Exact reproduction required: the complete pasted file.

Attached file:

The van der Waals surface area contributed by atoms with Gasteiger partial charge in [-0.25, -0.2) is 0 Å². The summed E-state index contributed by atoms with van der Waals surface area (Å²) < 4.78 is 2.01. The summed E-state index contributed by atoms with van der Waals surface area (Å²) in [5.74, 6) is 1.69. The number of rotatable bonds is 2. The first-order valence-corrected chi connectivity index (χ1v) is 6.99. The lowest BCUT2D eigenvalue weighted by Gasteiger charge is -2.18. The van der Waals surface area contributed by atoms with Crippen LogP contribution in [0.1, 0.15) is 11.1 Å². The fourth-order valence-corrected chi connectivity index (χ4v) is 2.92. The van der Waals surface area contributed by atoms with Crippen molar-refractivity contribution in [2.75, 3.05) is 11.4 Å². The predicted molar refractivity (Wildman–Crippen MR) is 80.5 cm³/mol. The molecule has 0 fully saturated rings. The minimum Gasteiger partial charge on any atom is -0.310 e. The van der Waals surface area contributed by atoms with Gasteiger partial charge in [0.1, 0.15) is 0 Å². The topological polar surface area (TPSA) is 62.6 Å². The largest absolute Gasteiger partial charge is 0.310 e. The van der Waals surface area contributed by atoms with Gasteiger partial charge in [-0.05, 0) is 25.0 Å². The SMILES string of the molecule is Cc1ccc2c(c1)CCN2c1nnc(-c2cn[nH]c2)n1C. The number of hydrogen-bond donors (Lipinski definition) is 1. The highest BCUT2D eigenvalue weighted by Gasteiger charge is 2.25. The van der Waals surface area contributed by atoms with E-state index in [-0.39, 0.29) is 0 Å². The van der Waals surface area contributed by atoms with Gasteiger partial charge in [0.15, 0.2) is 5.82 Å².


The van der Waals surface area contributed by atoms with Gasteiger partial charge in [-0.25, -0.2) is 0 Å². The summed E-state index contributed by atoms with van der Waals surface area (Å²) < 4.78 is 2.01. The summed E-state index contributed by atoms with van der Waals surface area (Å²) in [5.74, 6) is 1.69. The number of rotatable bonds is 2. The first-order valence-corrected chi connectivity index (χ1v) is 6.99. The lowest BCUT2D eigenvalue weighted by Gasteiger charge is -2.18. The van der Waals surface area contributed by atoms with Crippen LogP contribution in [0.1, 0.15) is 11.1 Å². The fourth-order valence-corrected chi connectivity index (χ4v) is 2.92. The van der Waals surface area contributed by atoms with Crippen molar-refractivity contribution in [2.75, 3.05) is 11.4 Å². The predicted molar refractivity (Wildman–Crippen MR) is 80.5 cm³/mol. The molecule has 0 fully saturated rings. The minimum Gasteiger partial charge on any atom is -0.310 e. The van der Waals surface area contributed by atoms with Gasteiger partial charge in [0.1, 0.15) is 0 Å². The topological polar surface area (TPSA) is 62.6 Å². The largest absolute Gasteiger partial charge is 0.310 e. The van der Waals surface area contributed by atoms with Gasteiger partial charge in [-0.05, 0) is 25.0 Å². The SMILES string of the molecule is Cc1ccc2c(c1)CCN2c1nnc(-c2cn[nH]c2)n1C. The number of hydrogen-bond donors (Lipinski definition) is 1. The highest BCUT2D eigenvalue weighted by Gasteiger charge is 2.25. The van der Waals surface area contributed by atoms with E-state index in [-0.39, 0.29) is 0 Å². The van der Waals surface area contributed by atoms with Gasteiger partial charge in [0.15, 0.2) is 5.82 Å².